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A little chat with Erik Zabel

From issue 88 • Interview by James Startt with images from Graham Watson

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For fans and cyclists of the Tour de France, the green jersey, awarded to the winner of the points classification, is a special prize. Sure, it stands in the shadows of the yellow jersey but the green jersey is generally won by the race’s most versatile sprinter, the one capable of winning field sprints as well as tough uphill finishes. And it has always revealed big champions, including André Darrigade, Rik Van Looy, Freddy Maertens and Sean Kelly. Two riders have managed to win the distinctive tunic an impressive six times. Germany’s Erik Zabel was the first (breaking Kelly’s record of four) and current points champ Peter Sagan. We caught up with Zabel to look back over his six years in green and find out what it takes to win this unique jersey year after year. In emphasizing its importance, the amiable German points out that “the green jersey is like winning the Tour de France on points, as they do in Formula One.”

Erik, you are one of the legends of the Tour de France, winning the green points jersey an impressive six times, breaking Sean Kelly’s record of four. Yes, but even when I broke Kelly’s record I never compared myself to him. I mean, Sean Kelly, Bernard Hinault, Greg LeMond, those were my heroes! Kelly won a grand tour. He won all those classics. And, that said, my record will probably get broken this year as Peter Sagan will likely get his seventh.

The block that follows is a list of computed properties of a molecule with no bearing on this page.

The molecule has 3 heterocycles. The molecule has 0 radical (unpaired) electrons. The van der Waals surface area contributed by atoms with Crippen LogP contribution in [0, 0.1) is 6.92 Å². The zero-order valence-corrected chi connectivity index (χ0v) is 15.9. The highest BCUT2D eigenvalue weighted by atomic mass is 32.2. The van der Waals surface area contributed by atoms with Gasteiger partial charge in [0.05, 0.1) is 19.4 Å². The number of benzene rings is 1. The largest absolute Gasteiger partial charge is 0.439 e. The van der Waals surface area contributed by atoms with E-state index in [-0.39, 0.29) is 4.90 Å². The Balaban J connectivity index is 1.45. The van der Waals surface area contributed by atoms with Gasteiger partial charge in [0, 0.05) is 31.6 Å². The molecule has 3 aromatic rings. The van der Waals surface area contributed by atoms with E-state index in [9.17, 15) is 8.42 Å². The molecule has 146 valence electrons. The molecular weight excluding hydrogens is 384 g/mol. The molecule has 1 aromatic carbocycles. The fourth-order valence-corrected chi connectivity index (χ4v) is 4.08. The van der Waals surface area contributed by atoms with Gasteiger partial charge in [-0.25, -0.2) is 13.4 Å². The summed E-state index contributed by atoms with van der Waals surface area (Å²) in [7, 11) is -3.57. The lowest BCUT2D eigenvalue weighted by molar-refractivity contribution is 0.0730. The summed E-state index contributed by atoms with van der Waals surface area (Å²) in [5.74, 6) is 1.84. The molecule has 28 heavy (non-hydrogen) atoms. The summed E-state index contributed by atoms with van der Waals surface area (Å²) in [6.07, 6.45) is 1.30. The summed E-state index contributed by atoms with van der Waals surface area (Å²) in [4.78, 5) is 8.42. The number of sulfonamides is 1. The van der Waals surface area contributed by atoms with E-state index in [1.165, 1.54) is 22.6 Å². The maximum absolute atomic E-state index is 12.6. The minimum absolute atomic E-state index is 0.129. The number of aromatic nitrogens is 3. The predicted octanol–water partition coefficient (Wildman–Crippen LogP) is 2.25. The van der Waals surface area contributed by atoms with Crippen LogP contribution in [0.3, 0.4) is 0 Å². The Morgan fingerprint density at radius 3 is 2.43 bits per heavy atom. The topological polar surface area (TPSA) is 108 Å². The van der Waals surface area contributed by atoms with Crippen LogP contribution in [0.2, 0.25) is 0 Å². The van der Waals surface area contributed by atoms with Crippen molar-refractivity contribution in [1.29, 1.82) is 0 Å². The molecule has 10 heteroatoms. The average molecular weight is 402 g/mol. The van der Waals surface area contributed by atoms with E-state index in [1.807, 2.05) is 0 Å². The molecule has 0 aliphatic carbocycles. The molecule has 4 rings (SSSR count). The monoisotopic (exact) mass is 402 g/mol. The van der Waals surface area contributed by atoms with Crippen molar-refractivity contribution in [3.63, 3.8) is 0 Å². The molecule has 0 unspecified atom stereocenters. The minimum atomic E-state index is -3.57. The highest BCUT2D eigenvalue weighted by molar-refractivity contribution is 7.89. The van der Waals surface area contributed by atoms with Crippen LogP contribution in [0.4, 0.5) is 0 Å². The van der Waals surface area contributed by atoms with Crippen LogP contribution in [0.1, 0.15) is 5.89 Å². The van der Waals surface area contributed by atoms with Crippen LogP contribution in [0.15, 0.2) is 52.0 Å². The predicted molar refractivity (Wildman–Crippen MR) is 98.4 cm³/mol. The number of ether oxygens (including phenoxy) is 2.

Maybe, but what does it take to be a points jersey contender? Why were you so good at it? Well, I won 12 stages, but I was in the top three like 55 times, which made me really good for the green jersey competition. It’s funny, I never thought about the green jersey in my first years at the Tour. In 1994, I dropped out—the challenge of the Tour was just too much. And then in 1995 I won two stages, but Laurent Jalabert was outstanding that year. He was just so much more consistent. In 1996, I finally got the green jersey on my shoulders in Gap on the first rest day. And once I got it, I wanted to keep it as long as possible. It got very addictive and I think in the end I was like 88 days in the green jersey. It became a real goal.

So it did become a goal in itself. A lot of riders it seems, just ride for stage wins and take the green jersey if it comes. Yeah, very much. It became a real focus. For me, once I won the green jersey once, I wanted to defend it. Actually, when you look back at some of my sprints, I did some stupid ones. Sometimes I would really jump too early because I wanted to make sure I was not blocked in. But at that point I was sprinting for the green jersey as much as the stage win.

So the green jersey really changed the way you sprinted? Yeah. Okay, winning the stage was still a goal, but once I was in the green jersey I was also sprinting to protect the jersey. And then later in my career when it became clear that there were guys that were faster than me, I started really working on my climbing so I could get over some of the climbs and get the intermediate sprint in the valley. I always had to find new ways to get points.

What did the green jersey mean for you? It’s not yellow, but it is one of the historic jerseys. Well, obviously everyone dreams of the yellow jersey when they are young. But when you turn professional you don’t necessarily know where you will go and you have to find out a bit by elimination. When you get dropped in the mountains, for example, you find out that maybe you are not the best climber. If you are not near the top at the end of a time trial you find out that you are not a specialist in that category either. But I was always there in the points classifications at a race. I think I won 41 points classifications at different races in my career, so that became my own kind of specialty.